Category: siuifjpix

EPD Sgt. Jason Cullum To Travel To Washington, DC To Work With DOJ COPS…

first_imgEvansville Police Sergeant Jason Cullum has been selected as a 2016 Department of Justice Community Oriented Policing Services Office Law Enforcement Fellow.As a Law Enforcement Fellow, Sgt. Cullum will travel to Washington, DC to work with the COPS Office staff. He will be a Subject Matter Expert with major COPS programs such as the Collaborative Reform Initiative and the implementation of the recommendations of the President’s Task Force on 21st Century Policing. He will also be a SME in the Critical Response Initiative, Emerging Issues reform, and other work of the Police Practices and Accountability Initiative section.He will be providing advice and comments on reports, pending publications, recommendations, research on community policing and law enforcement topics, as well as the development of topics for other forums.He will also create a professional development project within the scope of community policing that can be developed and implemented during the fellowship to add value to the COPS mission and the law enforcement field.Sgt. Cullum will participate in the program for 6 months. He will split his time between Evansville and Washington, DC in 2 week blocks during his fellowship. He will begin his work with the Department of Justice COPS Office on Monday May 16th.Sgt. Cullum was selected for this unique opportunity based on his experience in working with local schools, youth engagement in high crime areas, public information/ communications, and social media.FacebookTwitterCopy LinkEmailSharelast_img read more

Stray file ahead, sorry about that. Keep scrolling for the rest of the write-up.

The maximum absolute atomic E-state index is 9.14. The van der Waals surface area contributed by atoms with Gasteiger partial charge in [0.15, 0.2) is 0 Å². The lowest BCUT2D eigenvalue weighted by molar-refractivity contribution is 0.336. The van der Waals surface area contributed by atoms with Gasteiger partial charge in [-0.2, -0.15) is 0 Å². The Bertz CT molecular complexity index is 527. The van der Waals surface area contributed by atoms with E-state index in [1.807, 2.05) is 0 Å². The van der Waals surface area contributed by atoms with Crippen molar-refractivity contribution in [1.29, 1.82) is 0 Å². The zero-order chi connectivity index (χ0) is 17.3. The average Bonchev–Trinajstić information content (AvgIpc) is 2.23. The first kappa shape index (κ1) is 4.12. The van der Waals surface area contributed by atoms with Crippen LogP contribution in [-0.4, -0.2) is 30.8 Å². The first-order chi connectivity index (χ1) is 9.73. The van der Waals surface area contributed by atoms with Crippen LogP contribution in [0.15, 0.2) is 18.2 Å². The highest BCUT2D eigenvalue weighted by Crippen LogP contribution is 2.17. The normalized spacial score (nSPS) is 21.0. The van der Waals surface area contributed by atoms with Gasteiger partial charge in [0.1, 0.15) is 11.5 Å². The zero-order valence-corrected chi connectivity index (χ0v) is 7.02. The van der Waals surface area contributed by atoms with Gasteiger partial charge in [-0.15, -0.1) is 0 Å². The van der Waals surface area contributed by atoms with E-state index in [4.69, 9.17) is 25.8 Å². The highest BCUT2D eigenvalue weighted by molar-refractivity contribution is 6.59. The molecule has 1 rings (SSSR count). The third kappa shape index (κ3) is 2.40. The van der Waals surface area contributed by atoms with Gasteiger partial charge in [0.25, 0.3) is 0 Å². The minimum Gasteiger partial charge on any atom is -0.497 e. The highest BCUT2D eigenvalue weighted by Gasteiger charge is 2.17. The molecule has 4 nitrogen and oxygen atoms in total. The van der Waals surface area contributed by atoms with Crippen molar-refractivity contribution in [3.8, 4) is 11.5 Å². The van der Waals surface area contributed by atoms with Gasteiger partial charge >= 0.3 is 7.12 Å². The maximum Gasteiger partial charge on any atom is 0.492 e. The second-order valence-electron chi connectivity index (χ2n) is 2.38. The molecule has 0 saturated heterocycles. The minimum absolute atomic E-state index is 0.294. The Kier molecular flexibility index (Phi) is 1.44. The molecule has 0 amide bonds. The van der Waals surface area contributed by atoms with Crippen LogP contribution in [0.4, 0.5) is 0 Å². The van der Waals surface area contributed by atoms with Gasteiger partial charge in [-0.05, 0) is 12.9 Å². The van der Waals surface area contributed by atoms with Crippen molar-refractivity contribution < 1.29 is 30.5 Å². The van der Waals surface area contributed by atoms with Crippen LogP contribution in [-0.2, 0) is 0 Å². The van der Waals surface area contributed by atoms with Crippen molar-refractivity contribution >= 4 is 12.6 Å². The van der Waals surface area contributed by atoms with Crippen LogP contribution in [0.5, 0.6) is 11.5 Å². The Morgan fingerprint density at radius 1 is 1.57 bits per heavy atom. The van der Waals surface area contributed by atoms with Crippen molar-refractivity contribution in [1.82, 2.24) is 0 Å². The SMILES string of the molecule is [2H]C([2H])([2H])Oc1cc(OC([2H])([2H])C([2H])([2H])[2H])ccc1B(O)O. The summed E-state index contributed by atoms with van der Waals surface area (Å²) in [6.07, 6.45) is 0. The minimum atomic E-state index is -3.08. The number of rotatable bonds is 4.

COSTELLO, PHILOMENA “MAE”